By George Wright
More than one in seven female KU students claims to have been physically forced to engage in a sexual act, according to a River investigation.
The survey also showed that nearly half of female students have felt pressurised into engaging in a sexual act.
Yvonne Traynor, from the Surrey Rape and Sexual Abuse Centre in Croydon, said our results were of no surprise to her. She said: “It’s a difficult environment university, it’s the first time when people are out and they’ve left home, they feel the freedom and so I think it’s quite hard for some men to understand that there are boundaries.”
Nor was Ms Traynor surprised at our revelation that over half of those who had been forced or pressurised into engaging in a sexual act said the perpetrator had been a boyfriend.
She said: “You’re more likely to be attacked by someone you know like a partner, ex-partner or family member than you are by a complete stranger. It’s only around eight per cent of attacks that occur by a stranger.”
The findings come a week after the Government launched an initiative to raise awareness about sexual violence within teenage relationships.
Deputy Prime Minister Nick Clegg recently spoke at a Rape Crisis centre in London, highlighting the dangers of sexual violence in young people’s relationships.
There has been a sharp rise in reported rapes in Kingston over recent years, with a 12 per cent rise year on year with 56 reported last year in comparison to 19 in 2008. Police have also issued warnings about unlicensed taxi drivers.
Our survey received 202 replies and was filled in online and by students at Penrhyn Road campus. Ninety respondents said they had felt pressurised into engaging in a sexual act, while 30 said they had been forced to engage in a sexual act. Of these, 49 said it was committed by a boyfriend – either current or past.
Dianne Whitfield, who works with victims of sexual violence through the Rape Crisis support organisation, echoed the reaction of Yvonne Traynor.
“The myth about a man hiding in a bush that the woman doesn’t know is completely wrong,” she said. “They are far more likely to be raped by somebody they know. Rape is an act of violence and not about sex. It’s about power and control rather than through any sexual motivation.”
Young women at risk
Despite emphasising that rape is something that can occur to anyone regardless of age, class, culture or sexuality, Ms Whitfield said that young women are most at risk.
“What we do know is that there are particularly vulnerable age groups and that does include the younger girl age group. At my centre we see a peak between 16 to 24-year-olds,” she said.
Lucy Williams, who has been re-elected as SU vice-president in the Student Life position, has vowed to raise awareness about the issue at the University.
“I want to launch a huge Rape Crisis campaign in order to support any person affected by sexual violence, particularly young female students who have moved to a new area for university, don’t necessarily know their drinking limits and may find themselves in dangerous situations,” she said.
Combating sexual violence
She plans to widen the campaign to involve the local community in combating sexual violence.
“It’s something that we would definitely try to get local clubs and bars in on, so it reaches a community-wide level rather than just within the limits of KU.”
“I don’t just want to focus on supporting those who have already been affected, either, but under the campaign, educate people about the dangers they might face and how to avoid them. As well as support, the campaign should be providing the knowledge to prevent situations such as these,” she said.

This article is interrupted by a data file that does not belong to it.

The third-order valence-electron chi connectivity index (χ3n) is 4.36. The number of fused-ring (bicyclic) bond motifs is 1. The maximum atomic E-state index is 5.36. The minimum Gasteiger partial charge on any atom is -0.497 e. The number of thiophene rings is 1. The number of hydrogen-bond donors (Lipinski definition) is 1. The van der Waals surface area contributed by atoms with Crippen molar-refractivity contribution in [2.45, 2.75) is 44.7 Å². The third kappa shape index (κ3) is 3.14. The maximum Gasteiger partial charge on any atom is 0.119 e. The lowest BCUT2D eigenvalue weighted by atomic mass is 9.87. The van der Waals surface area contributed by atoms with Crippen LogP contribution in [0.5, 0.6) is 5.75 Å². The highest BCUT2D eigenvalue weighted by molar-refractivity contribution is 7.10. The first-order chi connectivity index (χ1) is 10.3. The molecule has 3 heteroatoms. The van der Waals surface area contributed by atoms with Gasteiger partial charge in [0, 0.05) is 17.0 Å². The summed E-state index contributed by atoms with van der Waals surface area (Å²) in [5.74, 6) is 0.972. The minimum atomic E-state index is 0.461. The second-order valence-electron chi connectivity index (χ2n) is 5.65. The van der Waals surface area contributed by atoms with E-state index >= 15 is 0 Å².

Emma Gardiner of London Nightline, a service dedicated to offering support to students, urged victims of sexual violence to use support services.
She said: “Whilst the statistics that reveal the unacceptably high proportion of students affected by sexual violence will not come as a surprise to those on the front line of student support, what does is the small fraction of those students coming forward to report such incidents.”
“You can talk to us about anything – big or small – in complete confidence. We won’t judge you or tell you how to run your life, we’ll simply listen to whatever is on your mind.”
One third-year KU student, was attacked when she got into an unlicensed taxi after a night out in Kingston during first year.
After hailing down a taxi with a friend after a night of heavy drinking, the driver pulled up outside of her halls before attacking her.
“The taxi man then got out of the driver’s seat and into the back with me; my friend had hopped out by now. I don’t remember what actually happened because I was too drunk, but I do remember this taxi man’s face looming over me and pulling my top down.
“My friend also said that he pulled me towards him and tried to open my legs. So, unable to defend myself, my friend punched the taxi man from the other side of the car that he got in, yanked me out of the car and we ran back to halls,” she said.
Despite initially not being able to recall the incident when she woke up in the morning, Sarah was reminded by her friends.
“Some bits I remember, some I don’t. But they told me once I was back inside halls that I was sobbing for ages. We all assumed it was an unlicensed taxi, I remember thinking before I got into the taxi; how do we know this is a real taxi?”
She suffered no major lasting effects from the incident but didn’t report it to the police.
“It would have made me have to live through it for more time than I would have been okay with,” she said.
This reaction is not uncommon, as little as one in 10 attacks are reported to the police.
Anyone affected by any of the issues raised in this report can contact Rape Crisis on 0808 802 9999 or Nightline on 0207 631 0101.